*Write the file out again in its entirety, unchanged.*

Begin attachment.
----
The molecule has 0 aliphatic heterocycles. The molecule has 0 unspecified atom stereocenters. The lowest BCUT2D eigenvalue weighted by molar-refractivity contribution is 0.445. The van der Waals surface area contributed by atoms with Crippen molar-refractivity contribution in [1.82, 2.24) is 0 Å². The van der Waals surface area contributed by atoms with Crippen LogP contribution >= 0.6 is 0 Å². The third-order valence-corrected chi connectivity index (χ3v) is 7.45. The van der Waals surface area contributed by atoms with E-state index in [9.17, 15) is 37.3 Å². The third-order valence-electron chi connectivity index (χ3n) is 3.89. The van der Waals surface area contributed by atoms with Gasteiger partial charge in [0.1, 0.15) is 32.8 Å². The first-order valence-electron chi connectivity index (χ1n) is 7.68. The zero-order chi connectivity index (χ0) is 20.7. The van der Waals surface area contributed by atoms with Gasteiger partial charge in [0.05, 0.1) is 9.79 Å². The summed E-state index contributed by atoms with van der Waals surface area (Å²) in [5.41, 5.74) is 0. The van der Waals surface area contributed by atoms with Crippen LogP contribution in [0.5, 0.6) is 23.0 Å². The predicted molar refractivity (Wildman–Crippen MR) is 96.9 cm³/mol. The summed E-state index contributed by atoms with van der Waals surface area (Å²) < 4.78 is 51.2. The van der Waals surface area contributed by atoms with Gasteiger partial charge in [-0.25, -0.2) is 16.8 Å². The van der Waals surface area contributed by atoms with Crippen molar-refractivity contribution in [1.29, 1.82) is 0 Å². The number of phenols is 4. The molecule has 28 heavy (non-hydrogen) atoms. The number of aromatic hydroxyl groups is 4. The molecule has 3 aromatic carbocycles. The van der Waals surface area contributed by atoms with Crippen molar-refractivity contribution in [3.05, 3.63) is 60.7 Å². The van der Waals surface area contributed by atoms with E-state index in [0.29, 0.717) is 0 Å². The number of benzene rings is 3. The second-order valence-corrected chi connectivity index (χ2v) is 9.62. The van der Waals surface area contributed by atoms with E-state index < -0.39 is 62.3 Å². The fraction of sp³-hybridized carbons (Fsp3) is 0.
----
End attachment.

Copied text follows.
The molecule has 0 aliphatic heterocycles. The molecule has 0 unspecified atom stereocenters. The lowest BCUT2D eigenvalue weighted by molar-refractivity contribution is 0.445. The van der Waals surface area contributed by atoms with Crippen molar-refractivity contribution in [1.82, 2.24) is 0 Å². The van der Waals surface area contributed by atoms with Crippen LogP contribution >= 0.6 is 0 Å². The third-order valence-corrected chi connectivity index (χ3v) is 7.45. The van der Waals surface area contributed by atoms with E-state index in [9.17, 15) is 37.3 Å². The third-order valence-electron chi connectivity index (χ3n) is 3.89. The van der Waals surface area contributed by atoms with Gasteiger partial charge in [0.1, 0.15) is 32.8 Å². The first-order valence-electron chi connectivity index (χ1n) is 7.68. The zero-order chi connectivity index (χ0) is 20.7. The van der Waals surface area contributed by atoms with Gasteiger partial charge in [0.05, 0.1) is 9.79 Å². The summed E-state index contributed by atoms with van der Waals surface area (Å²) in [5.41, 5.74) is 0. The van der Waals surface area contributed by atoms with Crippen LogP contribution in [0.5, 0.6) is 23.0 Å². The predicted molar refractivity (Wildman–Crippen MR) is 96.9 cm³/mol. The summed E-state index contributed by atoms with van der Waals surface area (Å²) < 4.78 is 51.2. The van der Waals surface area contributed by atoms with Gasteiger partial charge in [-0.25, -0.2) is 16.8 Å². The van der Waals surface area contributed by atoms with Crippen molar-refractivity contribution in [1.29, 1.82) is 0 Å². The number of phenols is 4. The molecule has 28 heavy (non-hydrogen) atoms. The number of aromatic hydroxyl groups is 4. The molecule has 3 aromatic carbocycles. The van der Waals surface area contributed by atoms with Crippen molar-refractivity contribution in [3.05, 3.63) is 60.7 Å². The van der Waals surface area contributed by atoms with E-state index in [0.29, 0.717) is 0 Å². The number of benzene rings is 3. The second-order valence-corrected chi connectivity index (χ2v) is 9.62. The van der Waals surface area contributed by atoms with E-state index < -0.39 is 62.3 Å². The fraction of sp³-hybridized carbons (Fsp3) is 0.